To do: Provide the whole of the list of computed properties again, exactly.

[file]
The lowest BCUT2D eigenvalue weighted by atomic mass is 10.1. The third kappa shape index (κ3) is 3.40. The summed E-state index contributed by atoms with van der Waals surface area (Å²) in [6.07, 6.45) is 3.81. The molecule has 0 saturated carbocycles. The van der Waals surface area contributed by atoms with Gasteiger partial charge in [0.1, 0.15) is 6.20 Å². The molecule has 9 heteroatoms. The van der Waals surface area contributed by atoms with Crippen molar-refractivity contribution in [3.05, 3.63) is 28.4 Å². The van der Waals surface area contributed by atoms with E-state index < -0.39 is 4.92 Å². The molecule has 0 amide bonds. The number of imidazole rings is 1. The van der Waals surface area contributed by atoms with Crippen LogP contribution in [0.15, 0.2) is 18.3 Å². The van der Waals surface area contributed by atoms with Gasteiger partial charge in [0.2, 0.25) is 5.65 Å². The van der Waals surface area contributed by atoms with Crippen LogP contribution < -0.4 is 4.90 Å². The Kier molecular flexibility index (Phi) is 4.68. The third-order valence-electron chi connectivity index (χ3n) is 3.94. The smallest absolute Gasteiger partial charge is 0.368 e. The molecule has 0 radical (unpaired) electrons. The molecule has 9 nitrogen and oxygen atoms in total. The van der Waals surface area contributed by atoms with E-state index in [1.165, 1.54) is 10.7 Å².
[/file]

The lowest BCUT2D eigenvalue weighted by atomic mass is 10.1. The third kappa shape index (κ3) is 3.40. The summed E-state index contributed by atoms with van der Waals surface area (Å²) in [6.07, 6.45) is 3.81. The molecule has 0 saturated carbocycles. The van der Waals surface area contributed by atoms with Gasteiger partial charge in [0.1, 0.15) is 6.20 Å². The molecule has 9 heteroatoms. The van der Waals surface area contributed by atoms with Crippen molar-refractivity contribution in [3.05, 3.63) is 28.4 Å². The van der Waals surface area contributed by atoms with E-state index < -0.39 is 4.92 Å². The molecule has 0 amide bonds. The number of imidazole rings is 1. The van der Waals surface area contributed by atoms with Crippen LogP contribution in [0.15, 0.2) is 18.3 Å². The van der Waals surface area contributed by atoms with Gasteiger partial charge in [0.2, 0.25) is 5.65 Å². The van der Waals surface area contributed by atoms with Crippen LogP contribution < -0.4 is 4.90 Å². The Kier molecular flexibility index (Phi) is 4.68. The third-order valence-electron chi connectivity index (χ3n) is 3.94. The smallest absolute Gasteiger partial charge is 0.368 e. The molecule has 0 radical (unpaired) electrons. The molecule has 9 nitrogen and oxygen atoms in total. The van der Waals surface area contributed by atoms with E-state index in [1.165, 1.54) is 10.7 Å².